In my last article I described using composition in the design of an object based system. In that article I included a simplified UML class diagram of some work I did to a fictitious Product object to display the use of composition. Please see Figure 1 below. At the top of that diagram sits the class ProductBase. It is an abstract class (a class that has abstract methods and cannot be instantiated). But why is it abstract?

Figure 1 – Product UML

Let us first ask what could the class be marked as if it were not an abstract class? Here, there are two options. One, it could be a concrete class and two, it could be an interface. Let us look at the concrete class first.

A concrete class is any class that is not abstract; it is just a class. The following code snippet contains a concrete class followed by an abstract class.

Listing 1 – Concrete and Abstract

public class StockStatus

public abstract class ProductBase
   abstract public StockStatus InventoryStatus{get;};

When a class is concrete that means the only way to extend the class is by inheriting from it. That is often referred to as implementation inheritance or class inheritance because you are in essence inheriting all of the code and logic that went into the base class. That is not something I wanted to do with the Product object because it blows up encapsulation and is very inflexible.

The second option was to use an interface. Here, we would define an interface and then have ProductBase implement that interface. In the future, we could then substitute any class that implemented the interface.

Listing 2 – Using an interface

public interface IProduct
   int GetNumberInStock();
public class ProductBase : IProduct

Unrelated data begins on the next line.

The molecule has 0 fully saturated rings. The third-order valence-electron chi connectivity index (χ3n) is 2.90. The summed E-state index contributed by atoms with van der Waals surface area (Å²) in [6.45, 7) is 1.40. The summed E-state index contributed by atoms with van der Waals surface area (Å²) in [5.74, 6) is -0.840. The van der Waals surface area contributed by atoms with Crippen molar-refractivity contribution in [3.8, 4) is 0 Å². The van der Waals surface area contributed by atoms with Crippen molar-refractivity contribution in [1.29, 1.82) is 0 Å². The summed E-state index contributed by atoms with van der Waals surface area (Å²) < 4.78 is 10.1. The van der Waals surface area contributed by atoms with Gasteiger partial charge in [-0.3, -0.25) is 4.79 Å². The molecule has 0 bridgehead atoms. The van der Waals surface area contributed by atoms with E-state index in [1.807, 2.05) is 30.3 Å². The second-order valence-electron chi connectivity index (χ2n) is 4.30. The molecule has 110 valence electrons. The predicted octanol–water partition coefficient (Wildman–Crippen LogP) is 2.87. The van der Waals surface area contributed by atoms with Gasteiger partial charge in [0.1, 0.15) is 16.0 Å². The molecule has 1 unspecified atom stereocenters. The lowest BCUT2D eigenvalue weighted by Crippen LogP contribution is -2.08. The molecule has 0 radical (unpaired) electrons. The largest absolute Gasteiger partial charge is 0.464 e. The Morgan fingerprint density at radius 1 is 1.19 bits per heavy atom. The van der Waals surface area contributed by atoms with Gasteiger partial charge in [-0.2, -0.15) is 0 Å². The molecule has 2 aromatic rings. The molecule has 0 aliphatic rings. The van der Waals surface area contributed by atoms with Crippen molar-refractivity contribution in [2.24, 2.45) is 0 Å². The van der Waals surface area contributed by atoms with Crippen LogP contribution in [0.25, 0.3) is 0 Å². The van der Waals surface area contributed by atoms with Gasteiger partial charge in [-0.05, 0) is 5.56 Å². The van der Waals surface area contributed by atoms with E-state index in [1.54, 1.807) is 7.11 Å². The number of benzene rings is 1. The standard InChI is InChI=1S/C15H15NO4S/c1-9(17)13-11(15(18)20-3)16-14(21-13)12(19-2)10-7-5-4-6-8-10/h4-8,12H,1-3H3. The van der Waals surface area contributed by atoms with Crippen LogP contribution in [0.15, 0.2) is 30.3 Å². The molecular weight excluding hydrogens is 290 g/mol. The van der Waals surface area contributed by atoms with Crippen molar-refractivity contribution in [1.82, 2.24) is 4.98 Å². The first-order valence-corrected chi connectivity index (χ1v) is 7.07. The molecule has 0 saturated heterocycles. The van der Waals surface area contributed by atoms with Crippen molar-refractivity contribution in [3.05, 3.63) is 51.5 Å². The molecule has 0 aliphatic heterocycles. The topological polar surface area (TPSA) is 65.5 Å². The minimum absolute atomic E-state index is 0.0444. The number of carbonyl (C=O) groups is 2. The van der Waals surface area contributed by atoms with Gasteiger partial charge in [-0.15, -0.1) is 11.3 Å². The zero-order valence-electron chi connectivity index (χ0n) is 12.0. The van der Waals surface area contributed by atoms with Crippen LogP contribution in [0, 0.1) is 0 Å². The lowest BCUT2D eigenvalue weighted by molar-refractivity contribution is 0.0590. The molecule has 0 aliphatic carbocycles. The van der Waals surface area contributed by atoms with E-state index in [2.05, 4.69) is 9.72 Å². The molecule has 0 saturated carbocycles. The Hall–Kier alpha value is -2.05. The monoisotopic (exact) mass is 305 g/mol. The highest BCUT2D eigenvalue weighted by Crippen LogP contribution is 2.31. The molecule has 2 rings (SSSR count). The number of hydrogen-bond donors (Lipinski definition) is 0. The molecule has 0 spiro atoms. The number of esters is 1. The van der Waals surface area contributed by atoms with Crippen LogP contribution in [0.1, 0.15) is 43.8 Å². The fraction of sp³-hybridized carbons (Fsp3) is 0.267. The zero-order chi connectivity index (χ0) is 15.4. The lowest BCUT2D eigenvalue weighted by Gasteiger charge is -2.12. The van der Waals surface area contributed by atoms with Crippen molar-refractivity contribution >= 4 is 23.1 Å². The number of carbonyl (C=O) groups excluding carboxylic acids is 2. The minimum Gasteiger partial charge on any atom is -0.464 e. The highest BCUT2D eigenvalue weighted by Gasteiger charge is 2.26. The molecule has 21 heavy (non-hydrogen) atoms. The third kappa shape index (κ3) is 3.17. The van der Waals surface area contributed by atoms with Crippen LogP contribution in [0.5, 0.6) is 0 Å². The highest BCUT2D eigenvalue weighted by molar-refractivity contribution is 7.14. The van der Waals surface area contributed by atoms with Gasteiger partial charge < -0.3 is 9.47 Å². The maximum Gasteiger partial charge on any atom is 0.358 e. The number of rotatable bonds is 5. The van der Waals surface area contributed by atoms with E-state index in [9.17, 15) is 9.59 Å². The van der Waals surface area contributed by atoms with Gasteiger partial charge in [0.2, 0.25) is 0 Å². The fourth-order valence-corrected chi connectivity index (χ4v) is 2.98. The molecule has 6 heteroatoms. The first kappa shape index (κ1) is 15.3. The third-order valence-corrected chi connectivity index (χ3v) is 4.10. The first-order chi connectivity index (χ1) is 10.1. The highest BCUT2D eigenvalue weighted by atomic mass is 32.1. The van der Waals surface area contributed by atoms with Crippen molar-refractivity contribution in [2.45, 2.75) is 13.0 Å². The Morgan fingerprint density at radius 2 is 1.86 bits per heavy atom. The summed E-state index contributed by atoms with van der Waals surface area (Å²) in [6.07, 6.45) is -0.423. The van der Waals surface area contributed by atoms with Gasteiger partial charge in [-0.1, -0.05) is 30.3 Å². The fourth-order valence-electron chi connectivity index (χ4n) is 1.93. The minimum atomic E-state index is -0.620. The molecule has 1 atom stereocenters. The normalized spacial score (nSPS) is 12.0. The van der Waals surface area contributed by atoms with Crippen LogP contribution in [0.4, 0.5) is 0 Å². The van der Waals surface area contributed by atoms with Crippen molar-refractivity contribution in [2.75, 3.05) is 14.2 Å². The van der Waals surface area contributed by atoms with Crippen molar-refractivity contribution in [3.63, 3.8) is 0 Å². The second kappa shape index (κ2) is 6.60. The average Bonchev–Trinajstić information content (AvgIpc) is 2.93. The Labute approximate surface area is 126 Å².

public int GetNumberInStock()
       return 3;

In my first go around, this is basically what I had. Of course, that is why design reviews are important. It was pointed out by a coworker during a review that using an interface in this instance does not buy you anything more than using an abstract class, and if an abstract class were in fact used, we could mix in a little bit of implementation. Sounds good right? At first I did not like it at all.

“That breaks encapsulation!” I bellowed across the table, and let it reverberate off the walls and deaf ears. No one wanted to hear it. Why? Because using an abstract class here was simply a better design decision.

In this instance, a Product, no matter how many times subclassed, is a product. It has properties and some core methods. So in our abstract class we defined all of our entity properties implementation but left the “Load” (of data) methods as abstract so that the implementing class could define those. It ended up as an unintentional use of the template method, which is a good side effect of paying attention to your design. I believe that the decision is a mix of the best of both worlds.


We now have a good abstract class, which behaves as a well defined interface, plus when it comes time to substitute in another class of the same type, we have a lot of the plumbing already there. If we had used an interface it would mean we would have to rewrite a lot more code. This minimized our code creation and maintenance, but still keeps us in good object hierarchy.